Ah, how I love intelligent friends and their Deliciouses (thanks Jonathan). I found this article from Heather M - it's about "money disorders". What is that? Well, I'll let you read the full article if you're interested, because if I told you, it'd negate the whole reason for posting a link to it. Also... I get paranoid about copying someone else's work. Oh, and because I'm lazy.
CLICK HERE FOR THE FULL ARTICLE
Anyway, this article reminded me of my friend/financial planner's money group. It's just a small group of pals who talk to each other confidentially, of course, about money issues and how to deal with them practically and even mentally. The meeting I was able to attend had everyone share their own story about how they came to have their attitudes toward money. My own - well, without going into gruesome detail...
My mother was a spender, my father was stingy. Both had clever ways of saving money, though they both saved for very different reasons. My mom saved so she could spend it on lots and lots of things, some of them big purchases. My dad saved in case of emergencies, or for helping his children pay for their educations. I don't mean to make my mom seem like a bad parent - a lot of things she bought was for us kids, too. She also helped me set up my first mutual fund when I was 16. Anyway, when I was very young, my primary caretaker was my mother. Up until they separated and divorced when I was 11-12, and from then on my primary caretaker was my father. Because my upbringing was split up, I've noticed, as an adult, that I've taken traits from both parents (as most people do in this situation).
The more responsibilities I got, the less I bought "things". I had no desire to purchase trinkets, leisurely items such as books, CDs, DVDs, accessories, etc., a trait I'd picked up from my dad. I started saving as much as I could (something they both do), for rainy days or large purchases, such as a laptop or remodeling parts of my home, justifying it - and rightly so for the most part - as an "investment", a largely "mom" trait. I don't really suffer from "buyer's remorse" as much as I suffer from "OMG, what if my car breaks down or I break my leg and I can't pay for it because I bought this important, but not THAT important, item?" - a reactionary trait my father inadvertently cursed me with. When I go out with friends or with Jason, I spend money freely, because I want everyone to have a good time and not to worry about silly things like money - that's my mom talking. But then again, I also hate spending on myself, and when alone I eat gross combinations of victuals because I don't want to spend the money going to the grocery store - that's my dad. This is the dichotomy within myself.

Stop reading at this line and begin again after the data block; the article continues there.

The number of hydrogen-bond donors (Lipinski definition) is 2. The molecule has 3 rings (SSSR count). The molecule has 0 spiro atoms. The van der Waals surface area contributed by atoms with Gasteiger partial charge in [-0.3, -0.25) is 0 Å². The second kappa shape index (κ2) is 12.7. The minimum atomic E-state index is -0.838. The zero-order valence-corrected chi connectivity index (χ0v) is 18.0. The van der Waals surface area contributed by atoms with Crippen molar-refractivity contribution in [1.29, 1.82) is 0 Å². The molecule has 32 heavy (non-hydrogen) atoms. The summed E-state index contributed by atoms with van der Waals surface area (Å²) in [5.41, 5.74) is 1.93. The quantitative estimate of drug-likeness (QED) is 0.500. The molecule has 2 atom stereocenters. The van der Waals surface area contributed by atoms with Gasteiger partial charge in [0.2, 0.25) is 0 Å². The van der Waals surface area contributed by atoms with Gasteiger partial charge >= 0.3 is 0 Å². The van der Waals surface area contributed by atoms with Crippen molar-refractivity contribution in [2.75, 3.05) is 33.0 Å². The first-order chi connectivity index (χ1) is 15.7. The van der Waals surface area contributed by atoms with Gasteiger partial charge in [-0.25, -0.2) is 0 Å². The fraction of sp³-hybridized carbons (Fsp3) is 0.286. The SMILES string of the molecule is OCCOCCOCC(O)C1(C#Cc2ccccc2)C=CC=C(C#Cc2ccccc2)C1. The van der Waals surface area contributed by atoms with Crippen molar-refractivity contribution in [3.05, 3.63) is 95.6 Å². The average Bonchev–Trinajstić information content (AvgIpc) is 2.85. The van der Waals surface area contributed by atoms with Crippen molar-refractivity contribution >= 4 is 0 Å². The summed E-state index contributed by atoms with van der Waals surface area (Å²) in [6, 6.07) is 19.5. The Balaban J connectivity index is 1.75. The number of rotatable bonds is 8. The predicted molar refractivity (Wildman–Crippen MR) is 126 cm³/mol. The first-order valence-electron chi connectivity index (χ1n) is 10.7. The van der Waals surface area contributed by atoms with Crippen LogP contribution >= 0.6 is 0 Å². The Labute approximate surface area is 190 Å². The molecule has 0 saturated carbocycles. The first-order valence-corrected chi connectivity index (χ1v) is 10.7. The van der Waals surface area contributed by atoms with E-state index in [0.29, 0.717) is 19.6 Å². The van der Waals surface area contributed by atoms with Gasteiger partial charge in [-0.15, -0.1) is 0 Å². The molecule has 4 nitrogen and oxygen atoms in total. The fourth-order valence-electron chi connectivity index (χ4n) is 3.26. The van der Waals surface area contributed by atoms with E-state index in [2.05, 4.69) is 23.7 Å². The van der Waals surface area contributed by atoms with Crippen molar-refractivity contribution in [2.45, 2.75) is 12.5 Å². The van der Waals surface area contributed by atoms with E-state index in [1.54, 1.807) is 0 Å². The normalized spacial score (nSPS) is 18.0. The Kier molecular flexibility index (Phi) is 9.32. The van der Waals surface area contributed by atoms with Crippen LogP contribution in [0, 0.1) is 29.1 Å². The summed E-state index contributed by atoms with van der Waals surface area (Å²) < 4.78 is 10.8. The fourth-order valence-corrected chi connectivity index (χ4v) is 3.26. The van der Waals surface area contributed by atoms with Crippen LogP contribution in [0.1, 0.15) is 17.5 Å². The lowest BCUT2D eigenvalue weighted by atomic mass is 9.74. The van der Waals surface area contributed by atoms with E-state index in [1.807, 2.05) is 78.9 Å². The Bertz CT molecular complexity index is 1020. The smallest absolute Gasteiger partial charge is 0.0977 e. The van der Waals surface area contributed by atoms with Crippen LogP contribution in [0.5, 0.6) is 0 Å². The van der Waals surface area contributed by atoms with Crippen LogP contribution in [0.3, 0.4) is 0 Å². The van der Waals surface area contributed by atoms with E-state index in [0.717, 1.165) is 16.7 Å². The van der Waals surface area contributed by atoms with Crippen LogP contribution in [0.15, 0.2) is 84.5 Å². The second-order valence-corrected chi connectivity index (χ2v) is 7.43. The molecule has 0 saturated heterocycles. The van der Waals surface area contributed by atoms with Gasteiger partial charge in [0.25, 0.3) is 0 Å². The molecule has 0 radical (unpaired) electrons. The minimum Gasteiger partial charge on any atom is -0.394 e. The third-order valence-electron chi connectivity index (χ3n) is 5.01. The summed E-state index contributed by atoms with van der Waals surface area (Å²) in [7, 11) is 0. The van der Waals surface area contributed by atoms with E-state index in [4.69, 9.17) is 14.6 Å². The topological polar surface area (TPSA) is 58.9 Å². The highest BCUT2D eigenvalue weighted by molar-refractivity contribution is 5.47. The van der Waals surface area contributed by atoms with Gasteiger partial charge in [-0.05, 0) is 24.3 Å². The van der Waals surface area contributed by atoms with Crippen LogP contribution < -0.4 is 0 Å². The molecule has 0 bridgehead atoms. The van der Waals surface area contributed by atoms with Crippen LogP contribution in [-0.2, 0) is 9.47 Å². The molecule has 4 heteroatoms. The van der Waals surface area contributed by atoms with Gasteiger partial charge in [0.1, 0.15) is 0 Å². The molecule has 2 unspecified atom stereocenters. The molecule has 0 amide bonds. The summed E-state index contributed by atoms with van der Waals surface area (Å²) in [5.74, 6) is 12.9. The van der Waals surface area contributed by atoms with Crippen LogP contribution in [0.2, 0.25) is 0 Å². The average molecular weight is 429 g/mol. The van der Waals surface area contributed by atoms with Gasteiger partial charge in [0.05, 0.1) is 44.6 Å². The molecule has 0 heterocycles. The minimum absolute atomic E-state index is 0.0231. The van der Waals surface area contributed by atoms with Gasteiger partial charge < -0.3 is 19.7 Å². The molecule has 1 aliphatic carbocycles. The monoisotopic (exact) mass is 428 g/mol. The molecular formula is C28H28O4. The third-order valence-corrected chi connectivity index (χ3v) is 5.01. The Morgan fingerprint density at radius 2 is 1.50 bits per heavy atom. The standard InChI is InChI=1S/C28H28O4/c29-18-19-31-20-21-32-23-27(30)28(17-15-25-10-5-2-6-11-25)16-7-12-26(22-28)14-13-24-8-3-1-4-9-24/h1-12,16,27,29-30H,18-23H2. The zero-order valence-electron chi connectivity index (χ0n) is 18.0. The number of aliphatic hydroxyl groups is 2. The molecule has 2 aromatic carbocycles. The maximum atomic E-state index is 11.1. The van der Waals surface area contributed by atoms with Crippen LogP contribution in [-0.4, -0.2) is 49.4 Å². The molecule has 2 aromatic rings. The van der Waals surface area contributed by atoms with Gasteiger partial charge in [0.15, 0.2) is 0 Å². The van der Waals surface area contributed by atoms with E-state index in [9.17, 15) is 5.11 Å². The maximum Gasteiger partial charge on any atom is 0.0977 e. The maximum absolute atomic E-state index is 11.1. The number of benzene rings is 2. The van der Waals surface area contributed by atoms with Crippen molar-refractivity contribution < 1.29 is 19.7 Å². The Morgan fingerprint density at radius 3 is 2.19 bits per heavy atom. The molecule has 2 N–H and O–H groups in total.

I, too, suffer from - perhaps not as severe as a "disorder" - but I certainly suffer from money-related issues stemming from my upbringing. I can't blame my parents for my financial stresses, though. They've taught me the valuable lesson of saving money, investing it in long-term funds, spending only on essentials and investments but also splurging responsibly - and most of all, they taught me the value of money and the correlation that goes with hard work and perseverance. People are also influenced by their environment and the people around them.
I just want you to think about where you came from, and why you do the thing you do. Sometimes knowing where you come from can help you find the root of problems - and triumphs - you may be struggling with pertaining to your financial habits. :)